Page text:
WOOAHHH!! STAHHPP!! TOO FAAST!! NO NO, NO NOOO!! I could have gone on, but then the words would have been way too colourful to be put on our website. It was the first time I had a swung a leg over a full-blooded enduro bike and I had absolutely zero clue as to what was about to come.
To give you a little background, we were invited by TVS Racing to Nimes, France to give us an insight into its 2017 Dakar plans with Sherco and part of it was to see the Sherco TVS Dakar Rally riders practice in Fontjoncouse, a small village in southern France. This is where the WRC rally cars, Dakar cars, bikes and trucks and their likes practice and test their craft on a close to 60 acres of dirt track in the midst of nothingness. I mean that's how one practices for rallies like the Dakar, right?
Right! The rally riders went about their practice, going insanely fast on dirt tracks, jumping casually and so on. Soon, we were asked to suit up! The reason being, Sherco had few of its choice enduro and rally motorcycles lined up for us! There was a sense of trepidation and excitement at the same time. As I mentioned, I had never ridden an enduro bike before.
Finally, the moment of beckoning came and I was handed the 450 SEF-R from another journalist who had a go first. His face was beaming. Clearly, he had a lot of fun. Thankfully, I am flexible enough and was able to sit on the bike without pulling a muscle or getting a cramp. Ohh, the seat height is just 970mm, 130mm more than the likes of the Triumph Tiger. A cakewalk, then!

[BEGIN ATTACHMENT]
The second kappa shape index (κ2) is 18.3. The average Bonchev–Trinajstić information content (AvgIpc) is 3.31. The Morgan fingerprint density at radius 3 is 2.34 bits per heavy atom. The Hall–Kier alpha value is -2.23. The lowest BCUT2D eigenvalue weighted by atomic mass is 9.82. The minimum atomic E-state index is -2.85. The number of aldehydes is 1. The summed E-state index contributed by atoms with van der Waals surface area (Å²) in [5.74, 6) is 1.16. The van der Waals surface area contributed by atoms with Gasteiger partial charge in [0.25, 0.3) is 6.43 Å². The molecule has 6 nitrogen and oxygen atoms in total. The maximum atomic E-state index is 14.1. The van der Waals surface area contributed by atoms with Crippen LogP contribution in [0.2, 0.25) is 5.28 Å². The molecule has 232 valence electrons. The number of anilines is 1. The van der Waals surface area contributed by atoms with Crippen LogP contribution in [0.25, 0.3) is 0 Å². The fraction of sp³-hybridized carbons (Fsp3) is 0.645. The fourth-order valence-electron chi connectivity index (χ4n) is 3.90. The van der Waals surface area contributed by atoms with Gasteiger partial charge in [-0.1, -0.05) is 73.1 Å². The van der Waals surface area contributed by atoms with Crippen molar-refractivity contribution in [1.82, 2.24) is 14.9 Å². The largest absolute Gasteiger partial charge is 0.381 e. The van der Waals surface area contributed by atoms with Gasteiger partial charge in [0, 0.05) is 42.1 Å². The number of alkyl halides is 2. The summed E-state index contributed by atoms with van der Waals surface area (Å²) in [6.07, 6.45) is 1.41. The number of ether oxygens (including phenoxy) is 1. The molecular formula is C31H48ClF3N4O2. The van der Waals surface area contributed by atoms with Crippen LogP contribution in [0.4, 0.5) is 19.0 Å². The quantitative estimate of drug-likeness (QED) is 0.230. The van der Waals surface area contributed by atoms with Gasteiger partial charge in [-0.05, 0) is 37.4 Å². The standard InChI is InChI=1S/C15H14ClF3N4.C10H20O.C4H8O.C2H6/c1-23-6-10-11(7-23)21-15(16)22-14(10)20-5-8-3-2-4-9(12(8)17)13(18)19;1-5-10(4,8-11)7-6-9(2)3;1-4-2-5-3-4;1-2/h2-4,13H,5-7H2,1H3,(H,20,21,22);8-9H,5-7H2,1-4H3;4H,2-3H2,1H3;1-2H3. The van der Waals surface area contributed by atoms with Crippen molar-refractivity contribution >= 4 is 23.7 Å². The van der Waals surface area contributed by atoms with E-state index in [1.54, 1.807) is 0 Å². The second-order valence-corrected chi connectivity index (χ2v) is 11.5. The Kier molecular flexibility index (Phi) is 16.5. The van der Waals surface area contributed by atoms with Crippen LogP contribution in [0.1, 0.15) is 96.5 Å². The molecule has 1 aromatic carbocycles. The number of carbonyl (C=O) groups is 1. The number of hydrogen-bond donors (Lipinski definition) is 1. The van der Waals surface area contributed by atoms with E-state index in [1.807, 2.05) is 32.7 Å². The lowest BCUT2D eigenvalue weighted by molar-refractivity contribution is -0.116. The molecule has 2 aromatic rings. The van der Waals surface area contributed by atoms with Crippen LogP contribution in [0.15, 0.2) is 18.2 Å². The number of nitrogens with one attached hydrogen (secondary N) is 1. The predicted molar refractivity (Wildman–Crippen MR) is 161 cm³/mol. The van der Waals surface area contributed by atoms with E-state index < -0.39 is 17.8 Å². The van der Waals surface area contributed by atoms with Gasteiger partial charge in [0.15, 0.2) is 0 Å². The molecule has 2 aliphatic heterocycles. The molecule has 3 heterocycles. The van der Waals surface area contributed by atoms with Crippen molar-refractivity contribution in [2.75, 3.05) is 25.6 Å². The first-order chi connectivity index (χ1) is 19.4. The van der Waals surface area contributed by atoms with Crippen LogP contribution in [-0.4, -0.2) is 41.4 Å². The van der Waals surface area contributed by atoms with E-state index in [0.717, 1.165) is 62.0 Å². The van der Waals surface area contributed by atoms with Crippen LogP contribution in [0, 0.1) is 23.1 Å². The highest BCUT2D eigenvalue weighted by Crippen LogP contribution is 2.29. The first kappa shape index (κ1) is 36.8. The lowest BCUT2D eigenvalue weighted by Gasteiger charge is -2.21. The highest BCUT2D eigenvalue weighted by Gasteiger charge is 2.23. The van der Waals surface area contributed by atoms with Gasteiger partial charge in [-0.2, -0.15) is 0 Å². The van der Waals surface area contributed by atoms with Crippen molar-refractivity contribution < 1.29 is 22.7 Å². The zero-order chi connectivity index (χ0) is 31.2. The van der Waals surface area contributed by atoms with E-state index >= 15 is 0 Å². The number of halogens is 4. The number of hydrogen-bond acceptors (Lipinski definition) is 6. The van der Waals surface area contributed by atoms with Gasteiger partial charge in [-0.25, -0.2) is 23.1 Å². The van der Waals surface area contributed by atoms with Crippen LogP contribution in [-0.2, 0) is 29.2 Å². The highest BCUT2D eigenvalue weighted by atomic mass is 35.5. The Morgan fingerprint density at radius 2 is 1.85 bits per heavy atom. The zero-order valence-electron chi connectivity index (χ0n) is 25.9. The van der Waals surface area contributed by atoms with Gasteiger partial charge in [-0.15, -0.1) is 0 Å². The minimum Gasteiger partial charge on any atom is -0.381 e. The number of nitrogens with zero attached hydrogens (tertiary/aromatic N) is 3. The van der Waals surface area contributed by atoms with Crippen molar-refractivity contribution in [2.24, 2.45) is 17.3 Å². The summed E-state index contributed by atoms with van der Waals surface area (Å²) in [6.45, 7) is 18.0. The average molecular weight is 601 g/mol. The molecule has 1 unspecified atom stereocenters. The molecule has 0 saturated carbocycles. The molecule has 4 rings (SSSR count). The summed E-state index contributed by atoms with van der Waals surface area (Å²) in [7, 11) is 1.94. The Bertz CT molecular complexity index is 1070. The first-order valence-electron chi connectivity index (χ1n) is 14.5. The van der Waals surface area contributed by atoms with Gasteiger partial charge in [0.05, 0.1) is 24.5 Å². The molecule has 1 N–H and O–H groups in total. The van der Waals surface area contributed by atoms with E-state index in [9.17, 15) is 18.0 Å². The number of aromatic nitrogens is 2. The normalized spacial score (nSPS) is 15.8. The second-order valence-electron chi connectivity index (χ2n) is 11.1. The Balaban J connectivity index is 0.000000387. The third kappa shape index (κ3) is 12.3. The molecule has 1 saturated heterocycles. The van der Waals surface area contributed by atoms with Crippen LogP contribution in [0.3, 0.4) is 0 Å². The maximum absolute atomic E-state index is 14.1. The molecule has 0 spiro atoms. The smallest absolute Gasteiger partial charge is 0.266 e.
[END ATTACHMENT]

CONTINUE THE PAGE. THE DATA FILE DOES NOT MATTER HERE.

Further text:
As I thumbed the ignition, the bike came to life with a throaty drawl. Gingerly, by the milimetre, my right palm twisted the throttle. Like all enduros, this too was bare bones. Throttle and brakes, that's it! There is no safety net of exotic electronics to save your hide. So as we started our share of laps around a 3km loop, our lead rider David, the manager for Sherco TVS Dakar Rally team and a Dakar Rally veteran slowly but surely increased the pace with each lap. It took close to an hour of riding before I could finally figure out the capabilities of the bike and my own limits. The former exceeded the latter, by far.
Truth be told, riding on dirt was unbelievably enjoyable. As the day progressed I was able to go faster, felt utterly happy when I was able to jump the bike a good 5 inches in the air. (It was my first time alright! Do not laugh!). A senior journalist advised me to open up the throttle ever so slightly around a corner so that the rear slides out and the exit is clean. Of course, I got it wrong the first few times, but the first time I got it right, I possibly cannot describe my happiness in words. Now that I have got a taste of what it feels like to ride on dirt, I will endeavour to do it more often. In some ways, this is way more fun than a regular trackday.
I have ridden some pretty powerful motorcycles, courtesy of my job. But this one here is a different beast altogether. In less time than it takes to think about it, the Sherco 450 SEF-R can swallow you in, chew you completely and spit your bones out clean, should you not show her the respect that she deserves. To all the tarmac scorchers out there, do try out dirt riding once. You never know, it might make you swing the other way.